Now, from VOA Learning English, it's time for Words and Their Stories.
On this program you can learn English expressions that Americans use in conversation.
Today we are going to talk about the fabric we wear on our bodies. In other words, our clothes, right?
Well, yes and no. The word “clothes” is only part of a much larger story. American English has many more specific – and more colorful – terms related to these everyday items.
For example, let’s say you carefully select the clothes you plan on wearing to work or a party. Sure, those are your clothes. But it would be better to call it an outfit. The word outfit means there was some planning involved. In fact, when we compliment people on what they are wearing, we usually say, "Hey, I really like your outfit." We probably would not say, "Hey, I really like your clothes!" It just sounds a little odd.
Our wardrobe also has a sense of planning. A wardrobe is a collection of clothing. It is all the clothing a person owns. If I know a man or woman who always looks sharp, I could say, “That person has an amazing wardrobe! Every item of clothing is gorgeous and fits perfectly!”
Now, even the nicest outfit in the nicest wardrobe collects dirt and wrinkles. Then that outfit becomes dirty clothes. But why use that ordinary term when you can call it laundry! Laundry, very simply, is any fabric -- clothes, linens, towels, sheets and blankets -- that we need to wash.
Some people have a laundry room, an area in their house or apartment with a washer and dryer. People who don't have a washer and dryer in their homes can go to the laundromat.
Now, if you’re like me, doing your laundry can be one item on your laundry list of things to do on the weekend. Often, my Saturday morning begins with a couple loads of laundry. And I don't mind. It relaxes me to do laundry.
Now, a “laundry list” is not a list of the things you need to wash. It is very long list of related things. For example, if you have many small tasks to finish at work, you can say you have a laundry list of projects.
Here's another example: "At the parent-teacher meeting, the principal gave a terrible speech. It was just a laundry list of what the school staff had not done right."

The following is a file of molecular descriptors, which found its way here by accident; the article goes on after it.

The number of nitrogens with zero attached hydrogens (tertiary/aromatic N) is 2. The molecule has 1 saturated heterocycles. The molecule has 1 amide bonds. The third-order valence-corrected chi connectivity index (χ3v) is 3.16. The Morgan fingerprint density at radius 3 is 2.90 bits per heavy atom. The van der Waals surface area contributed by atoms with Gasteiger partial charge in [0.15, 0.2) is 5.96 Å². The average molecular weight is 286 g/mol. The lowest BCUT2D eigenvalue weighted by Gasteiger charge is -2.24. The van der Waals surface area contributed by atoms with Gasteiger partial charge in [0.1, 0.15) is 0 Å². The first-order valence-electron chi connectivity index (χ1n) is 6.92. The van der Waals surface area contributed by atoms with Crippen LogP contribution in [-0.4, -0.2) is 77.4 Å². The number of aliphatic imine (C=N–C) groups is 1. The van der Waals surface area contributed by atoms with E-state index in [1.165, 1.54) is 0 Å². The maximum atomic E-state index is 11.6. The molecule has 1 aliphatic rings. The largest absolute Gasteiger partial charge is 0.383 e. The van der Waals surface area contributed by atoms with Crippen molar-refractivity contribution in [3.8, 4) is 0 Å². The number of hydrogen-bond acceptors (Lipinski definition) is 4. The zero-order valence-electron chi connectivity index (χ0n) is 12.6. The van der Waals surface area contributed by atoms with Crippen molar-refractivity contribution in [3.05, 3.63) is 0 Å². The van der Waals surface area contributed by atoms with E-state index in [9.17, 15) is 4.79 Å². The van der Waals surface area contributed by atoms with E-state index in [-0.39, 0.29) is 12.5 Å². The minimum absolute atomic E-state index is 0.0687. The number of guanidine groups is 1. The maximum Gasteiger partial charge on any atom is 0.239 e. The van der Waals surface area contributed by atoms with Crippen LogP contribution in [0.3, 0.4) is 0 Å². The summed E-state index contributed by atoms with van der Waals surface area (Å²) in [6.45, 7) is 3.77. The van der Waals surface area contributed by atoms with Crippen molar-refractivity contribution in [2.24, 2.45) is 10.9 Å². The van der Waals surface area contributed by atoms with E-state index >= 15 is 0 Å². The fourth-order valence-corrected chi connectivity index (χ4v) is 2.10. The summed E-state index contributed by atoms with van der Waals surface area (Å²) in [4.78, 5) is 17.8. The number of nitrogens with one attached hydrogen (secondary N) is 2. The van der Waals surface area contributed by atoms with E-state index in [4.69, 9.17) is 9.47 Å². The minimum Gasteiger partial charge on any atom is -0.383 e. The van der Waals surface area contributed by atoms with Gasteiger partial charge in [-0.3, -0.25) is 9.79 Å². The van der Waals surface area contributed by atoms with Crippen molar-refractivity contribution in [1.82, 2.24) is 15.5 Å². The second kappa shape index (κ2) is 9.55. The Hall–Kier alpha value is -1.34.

Whether you do your laundry at home, at a laundromat or have a professional do it for you, we all have dirty laundry -- in more ways than one!
In conversation, dirty laundry is much more than soiled shirts and jeans. The expression “dirty laundry” means all those embarrassing things we don't want others to know about us or our families.
We often use this expression as a warning. For example, if your mother catches telling your friend about your family, she may say, “Don't air our dirty laundry! Nobody needs to know every sordid detail about our family!"
Now, let's hear these expressions used in a conversation. These two friends are roommates in a medium-sized apartment building. It’s Sunday morning and they are doing their laundry.
Kendra, that is such a cute outfit you’re wearing!
Thanks, Karen! I just updated my wardrobe and got rid of everything that didn’t fit or just didn’t look good on me.
I need to do that. Most of my clothes are too small. Oh, Kendra, I forgot to tell you something that happened yesterday.
You know Raphael and Maya, right?
You’re kidding, right? Of course, I know them. They're the loud couple who live upstairs from us and fight all the time.
That’s them. Well, yesterday they had a huge fight in the basement laundry room!
Right here in the basement laundry room?
Oh yeah! And it was Saturday morning. So, half the apartment building was down here doing their laundry.
What did they fight about?
Well, Maya found a woman’s shirt in their laundry that was not hers. So, she accused Raphael of cheating on her! He, of course, denied it. But then she gave him a laundry list of women he's been secretly seeing .
Well, not so secretly, if Maya knew about them.
That sounds so embarrassing! It's not good to air your dirty laundry in public like that. They should have had their fight in the privacy of their own apartment.
I totally agree. That way, only you and I would have heard it.
Exactly. Can you hand me the laundry powder?
And that's it for Words and Their Stories, a show where we teach common expressions in American English and where we don't air any dirty laundry!
I'm Anna Matteo.
“Dirty little secrets, dirty little lies. We got our dirty little fingers in everybody’s pie. Love to cut you down to size, we love dirty laundry …”
Anna Matteo wrote this story for VOA Learning English. Kelly Jean Kelly was the editor. The song at the end is Don Henley singing "Dirty Laundry."
Words in This Story
specific – adj. relating to a particular person, situation, etc.
outfit – n. a set of clothes that are worn together
wardrobe – n. a collection of wearing apparel (as of one person or for one activity) a summer wardrobe
sharp – adj. stylish a sharp outfit
laundry – n. a room for doing the family wash : clothes or linens that have been or are to be laundered
laundromat – n. a self-service laundry —formerly a U.S. registered trademark
soil – v. to make or become dirty to make unclean especially superficially : dirty : soiled – adj.
embarrassing – adj. causing a feeling of self-conscious confusion and distress
sordid – adj. very bad or dishonest
deny – v. to say that something is not true